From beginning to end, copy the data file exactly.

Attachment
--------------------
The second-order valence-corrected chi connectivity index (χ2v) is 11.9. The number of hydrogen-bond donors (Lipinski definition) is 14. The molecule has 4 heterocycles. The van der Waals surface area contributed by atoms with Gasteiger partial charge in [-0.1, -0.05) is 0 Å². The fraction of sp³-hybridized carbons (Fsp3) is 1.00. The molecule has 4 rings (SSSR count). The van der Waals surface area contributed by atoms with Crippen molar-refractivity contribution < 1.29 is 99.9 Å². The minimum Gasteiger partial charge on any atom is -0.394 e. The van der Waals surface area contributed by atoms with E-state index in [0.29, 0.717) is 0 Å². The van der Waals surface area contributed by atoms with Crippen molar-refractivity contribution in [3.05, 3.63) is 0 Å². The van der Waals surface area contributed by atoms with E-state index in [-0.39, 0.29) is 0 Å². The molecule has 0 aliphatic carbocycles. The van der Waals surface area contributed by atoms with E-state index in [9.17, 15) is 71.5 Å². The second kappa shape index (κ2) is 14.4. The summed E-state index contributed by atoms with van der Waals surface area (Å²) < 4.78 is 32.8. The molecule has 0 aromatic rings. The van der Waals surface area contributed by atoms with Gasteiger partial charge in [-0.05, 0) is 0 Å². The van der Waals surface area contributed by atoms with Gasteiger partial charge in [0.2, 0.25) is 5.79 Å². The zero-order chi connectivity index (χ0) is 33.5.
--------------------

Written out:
The second-order valence-corrected chi connectivity index (χ2v) is 11.9. The number of hydrogen-bond donors (Lipinski definition) is 14. The molecule has 4 heterocycles. The van der Waals surface area contributed by atoms with Gasteiger partial charge in [-0.1, -0.05) is 0 Å². The fraction of sp³-hybridized carbons (Fsp3) is 1.00. The molecule has 4 rings (SSSR count). The van der Waals surface area contributed by atoms with Crippen molar-refractivity contribution < 1.29 is 99.9 Å². The minimum Gasteiger partial charge on any atom is -0.394 e. The van der Waals surface area contributed by atoms with E-state index in [0.29, 0.717) is 0 Å². The van der Waals surface area contributed by atoms with Crippen molar-refractivity contribution in [3.05, 3.63) is 0 Å². The van der Waals surface area contributed by atoms with E-state index in [-0.39, 0.29) is 0 Å². The molecule has 0 aliphatic carbocycles. The van der Waals surface area contributed by atoms with E-state index in [9.17, 15) is 71.5 Å². The second kappa shape index (κ2) is 14.4. The summed E-state index contributed by atoms with van der Waals surface area (Å²) < 4.78 is 32.8. The molecule has 0 aromatic rings. The van der Waals surface area contributed by atoms with Gasteiger partial charge in [-0.05, 0) is 0 Å². The van der Waals surface area contributed by atoms with Gasteiger partial charge in [0.2, 0.25) is 5.79 Å². The zero-order chi connectivity index (χ0) is 33.5.